During these seven, years, I educated myself about pediatric brain tumors. I didn’t know that cancer was now the #1 killer in children. I didn’t know that of those cancers, brain tumors killed more children each year than any other. I was shocked at these statistics. I felt so fortunate that Brandon’s life had been saved that I wanted to help others. We started a non-profit, Brandon’s Goal, to help other families, and we formed a support group for parents. Unfortunately, Brandon’s cancer returned and it became very aggressive. Brandon underwent several more surgeries, numerous radiation treatments, and painful chemotherapy. His life was full of doctor’s appointments, IVs, stitches, physical and mental deficits, and more.

Brandon started to feel isolated from his friends and was uncomfortable in large social settings. His friends would invite him out to a movie, but he would decline. Brandon wanted to stay home with his parents in the safety of his home.

It was heartbreaking to watch this disease take my child’s life away from him. What did make Brandon feel better was time with his family. During the last year of his life, we spent our time together by taking long drives, reading books, listening to music, drawing, watching movies, and inviting our family over for dinner.

Brandon suffered a severe brain event and seizure on March 15, 2009, one day after his tenth birthday. After this setback, it was clear that Brandon was losing the battle against his cancer.

Brandon’s goal was to beat his cancer and to help cure other children. He participated at fundraisers, spoke on the radio and at events, gave gifts to other sick children, and even organized a toy drive at Children’s Hospital during Christmas.

My goal was that he would survive to see his next birthday; he passed away at 8:29 AM, six days after his eleventh birthday.

Brandon’s celebration of life was attended by more than 850 people. His battle with cancer, his courage and humility, touched the lives of so many people. I have received letters and phone calls from all over the world about how Brandon changed their lives.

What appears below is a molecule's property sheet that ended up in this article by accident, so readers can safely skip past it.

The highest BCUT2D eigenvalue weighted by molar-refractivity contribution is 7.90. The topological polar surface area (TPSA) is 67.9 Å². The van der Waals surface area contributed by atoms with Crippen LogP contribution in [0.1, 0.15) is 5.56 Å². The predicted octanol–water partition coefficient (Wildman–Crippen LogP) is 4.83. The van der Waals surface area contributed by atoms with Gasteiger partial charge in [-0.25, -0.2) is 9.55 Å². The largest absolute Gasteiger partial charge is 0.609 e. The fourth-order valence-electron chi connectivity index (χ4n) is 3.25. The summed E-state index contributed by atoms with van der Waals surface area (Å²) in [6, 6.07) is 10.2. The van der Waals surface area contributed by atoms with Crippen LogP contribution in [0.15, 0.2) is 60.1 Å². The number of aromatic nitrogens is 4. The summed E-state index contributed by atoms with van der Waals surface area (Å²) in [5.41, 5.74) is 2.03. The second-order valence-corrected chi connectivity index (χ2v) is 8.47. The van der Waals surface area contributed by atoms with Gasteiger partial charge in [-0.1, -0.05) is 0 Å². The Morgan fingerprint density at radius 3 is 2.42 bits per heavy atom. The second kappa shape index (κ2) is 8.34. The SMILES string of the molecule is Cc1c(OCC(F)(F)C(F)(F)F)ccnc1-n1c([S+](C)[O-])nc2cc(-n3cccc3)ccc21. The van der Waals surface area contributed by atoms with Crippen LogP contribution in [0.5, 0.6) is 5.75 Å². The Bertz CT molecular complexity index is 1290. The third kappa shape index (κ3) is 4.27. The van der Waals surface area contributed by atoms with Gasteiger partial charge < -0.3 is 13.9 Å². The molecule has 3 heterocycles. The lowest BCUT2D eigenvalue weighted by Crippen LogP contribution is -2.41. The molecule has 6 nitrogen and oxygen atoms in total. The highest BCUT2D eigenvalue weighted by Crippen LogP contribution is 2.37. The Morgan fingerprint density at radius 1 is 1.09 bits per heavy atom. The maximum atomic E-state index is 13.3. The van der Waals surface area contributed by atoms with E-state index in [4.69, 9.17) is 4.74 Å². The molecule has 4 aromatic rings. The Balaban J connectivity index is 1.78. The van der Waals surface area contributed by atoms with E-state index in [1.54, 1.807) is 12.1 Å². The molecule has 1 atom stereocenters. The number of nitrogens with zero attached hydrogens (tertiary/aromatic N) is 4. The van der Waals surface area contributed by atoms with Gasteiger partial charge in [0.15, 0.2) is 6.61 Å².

When someone says you can’t understand how it feels until it happens to you, nothing is truer than when you lose a child than in any other situation. I’m sharing my son’s story with you so that more people in our community will be aware of this deadly disease. By bringing awareness to childhood cancers, especially brain tumors, I hope that the support for finding a cure will increase. Pediatric cancers are the least funded cancers when it comes to research. I don’t wish my journey on any child, parent or family, so please help us find a cure for all pediatric cancers.

Visit to learn more about Brandon Brauns and the foundation created in his memory. The Brandon’s Goal website,, will be up and available to visit on September 25, 2010.

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Garden Spot Fundraiser for Blue Skies

July 29th update from Blue Skies: Thank you to all who attended An Evening in the Garden at the Garden Spot on Thursday July 23, 2009! The event raised over $2,000.00 for Blue Skies for Children.

Keep cool in the garden and help make dreams come true for low-income and foster children in Whatcom County at An Evening in the Garden, hosted by Marcy Plattner of The Garden Spot Nursery.

Garden Spot Fundraiser for Blue Skies Enjoy an evening in the garden at the Garden Spot Nursery.

On Thursday, July 23, 2009 from 6 to 9:30 PM, a $5 donation per person will get you and your family into the garden at 900 Alabama Street to enjoy an evening of music, a live auction, delicious appetizers and wine, and more in support of Blue Skies for Children.

One of the reasons Marcy and the staff at the Garden Spot wanted to host this event was the opportunity to share the garden in the evening twilight hours.

“We close around seven in the summer and people never get to see the garden in the evening light, which is really its most beautiful,” Marcy explained. She thinks the event will be a great chance for a celebration of the summer, and a way to raise funds for one of her favorite local organizations.

“I especially love Blue Skies’ Little Wishes program, which allows families to enjoy some of those special extras, like lessons or musical instrument rentals. Those kinds of enrichment opportunities are so important for kids,” Marcy said.

Live music for the evening is provided by Prozac Mountain Boys, a local Bellingham bluegrass band. Carpenter Creek Winery of Skagit Valley will also provide wine for tasting ($5 per glass), coupled with light appetizers.

Another source of entertainment will be cheering on Mayor Dan Pike and County Executive Pete Kremen as they dig in the dirt to design and plant a potted container garden. Their works will then be available for purchase at a silent auction to benefit Blue Skies for Children, as well as other potted plants. Or, you purchase plants, pots, garden art, or flowers directly from the Garden Spot to enjoy at home.

Kids are welcome at this event to enjoy the music and light snacks. Families will even be able to toast marshmallows for s’mores.

To find out more, call the Garden Spot at (360) 676-5480 or Blue Skies for Children at (360) 756-6710.